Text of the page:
Actor-turned-investor Suniel Shetty believes teamwork and passion help find success
The Indian startup ecosystem is the third largest in the world with more than 20 unicorns. While venture capitalists, angel investors, businessmen, and high networth individuals (HNIs) have been funding these growing startups, Bollywood celebrities have emerged as a new breed of investors looking to grab a slice of the pie.
Among the prominent celebrities from the world of Bollywood making smart investments is actor and film producer Suniel Shetty. Suniel is also an entrepreneur with his own hotel and real estate business. He started up with Mischief Dining Bar and Club H20 in Mumbai. He owns another restaurant in Mumbai, and also runs the production studio - Popcorn Motion Pictures. However, in 2016, he turned an active startup investor by investing in men’s grooming brand.
“Investing for me is like my own little ‘Shark Tank’ that I have created with my team, says Suniel Shetty in a conversation with.
He adds, "While investing, there needs to be a balance between the value you bring in as an investor and the money you put in. The young founders all have grand and great ideas, but what matters is what I bring to the table as well - the mentorship and ways in which I help grow the business,”
True to his investment thesis of bringing in value, Suniel had become the face and brand ambassador for the grooming brand until it was acquired by Marico in 2017.
However, over the years, his investment in startups have steadily increased. In the past few months, Suniel has invested in startups like Kochi-based Squats, which is now part of the Y-Combinator., a health startup, , a fitness app now backed by Sequoia Capital India’s Surge, and Pune-based fitness startup
From starting up to investing
“Four years ago I had taken a sabbatical, which was not forced, but a natural progression. I simply stopped enjoying what I was doing.
"It was time for me to take a pause and see what was happening around, and I realised there is so much more to the world than what I was doing,” he says.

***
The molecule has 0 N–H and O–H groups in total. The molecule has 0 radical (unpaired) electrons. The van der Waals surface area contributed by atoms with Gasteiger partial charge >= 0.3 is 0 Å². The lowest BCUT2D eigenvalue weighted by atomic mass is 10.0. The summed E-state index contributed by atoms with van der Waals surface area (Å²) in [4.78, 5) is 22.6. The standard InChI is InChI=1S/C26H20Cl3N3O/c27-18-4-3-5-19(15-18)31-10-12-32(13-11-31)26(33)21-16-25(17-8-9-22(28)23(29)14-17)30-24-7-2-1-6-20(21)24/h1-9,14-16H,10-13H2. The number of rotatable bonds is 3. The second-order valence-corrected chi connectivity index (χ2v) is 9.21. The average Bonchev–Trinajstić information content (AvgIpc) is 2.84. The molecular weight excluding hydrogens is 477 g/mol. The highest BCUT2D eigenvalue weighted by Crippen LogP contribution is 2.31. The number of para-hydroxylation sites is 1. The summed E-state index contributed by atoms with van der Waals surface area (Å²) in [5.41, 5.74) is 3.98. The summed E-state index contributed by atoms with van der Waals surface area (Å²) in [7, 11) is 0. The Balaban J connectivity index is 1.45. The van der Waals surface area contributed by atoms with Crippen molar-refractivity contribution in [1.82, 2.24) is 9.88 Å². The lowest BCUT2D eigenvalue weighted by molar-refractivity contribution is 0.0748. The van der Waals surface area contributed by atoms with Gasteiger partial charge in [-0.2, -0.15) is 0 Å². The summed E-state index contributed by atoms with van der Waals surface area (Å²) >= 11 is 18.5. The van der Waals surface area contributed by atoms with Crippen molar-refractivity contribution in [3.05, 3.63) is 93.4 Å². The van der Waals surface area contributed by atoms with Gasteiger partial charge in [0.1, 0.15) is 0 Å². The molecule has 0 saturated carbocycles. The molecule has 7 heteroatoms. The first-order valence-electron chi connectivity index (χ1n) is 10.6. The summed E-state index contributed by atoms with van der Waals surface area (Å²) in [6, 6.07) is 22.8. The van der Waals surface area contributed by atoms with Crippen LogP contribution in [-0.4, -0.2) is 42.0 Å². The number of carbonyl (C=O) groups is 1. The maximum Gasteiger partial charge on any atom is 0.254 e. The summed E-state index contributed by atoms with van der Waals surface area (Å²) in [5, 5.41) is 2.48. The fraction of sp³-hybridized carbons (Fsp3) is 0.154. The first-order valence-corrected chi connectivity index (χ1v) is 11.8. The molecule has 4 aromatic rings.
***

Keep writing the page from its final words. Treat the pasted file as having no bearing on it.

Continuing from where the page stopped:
Suniel’s foray into the world of technology with FTC Talent app got him looking more closely at startups. Suniel says, he is focussed on sectors where he knows he has a strong knowledge and acumen - fitness, wellness and grooming, and entertainment.
“Investing is about looking at passion and people who have the drive to work differently. That is what I did. I don’t invest big money, but I am smart about my investments," says Suniel.
He adds, "I look for startups from the lens of what I can bring to the table. The young founders are talented and are experts in tech, but I have expertise in branding, marketing, connections, and business acumen.”
Suniel says, what makes his investment story and journey more successful is when venture capitalists like Sequoia Capital India and Y Combinator back the startups he has invested in. And when that happens, things automatically start falling into place, he adds.
As an investor, he says he never goes in with the assumption that he knows technology or the product.
“I tell the founder one thing - I am from a different generation, and I don’t know technology. So please explain it to me like you would to a lay person or your parents or grandparents. You know your mom and dad who repeatedly ask you how the Smart TV works. I am one of those.”
He says, this helps him understand the product and tech and see the synergies.
“These founders have taught me so much, and with that learning attitude everything just falls into place. If I believed I knew tech, I think I would have lost completely.”
Bringing in value
Talking about investing in fitness startup Fittr, Suniel says:
“I understood the space. They came with a plan and I gave them what I believed makes impact to the end user in the Indian (fitness) market."
Today, everybody wants to be fit, and Fittr understands that. Apart from that they are an online model giving job opportunities to coaches. As founders, you are the experts. I bring in my expertise when needed, and leave the experts to do their job.”
The 59-year-old actor explains the enthusiasm of the founders, and it is their plan that gets him going. For him it is about involving in startups that are in the zone and pace that he understands and where he can add value.
“With FTC, I also have a lot of platforms I work with that can help in terms of marketing and content. Marketing for startups isn’t just about the product, but everything around it that can interest people and what people can consume,” says Suniel.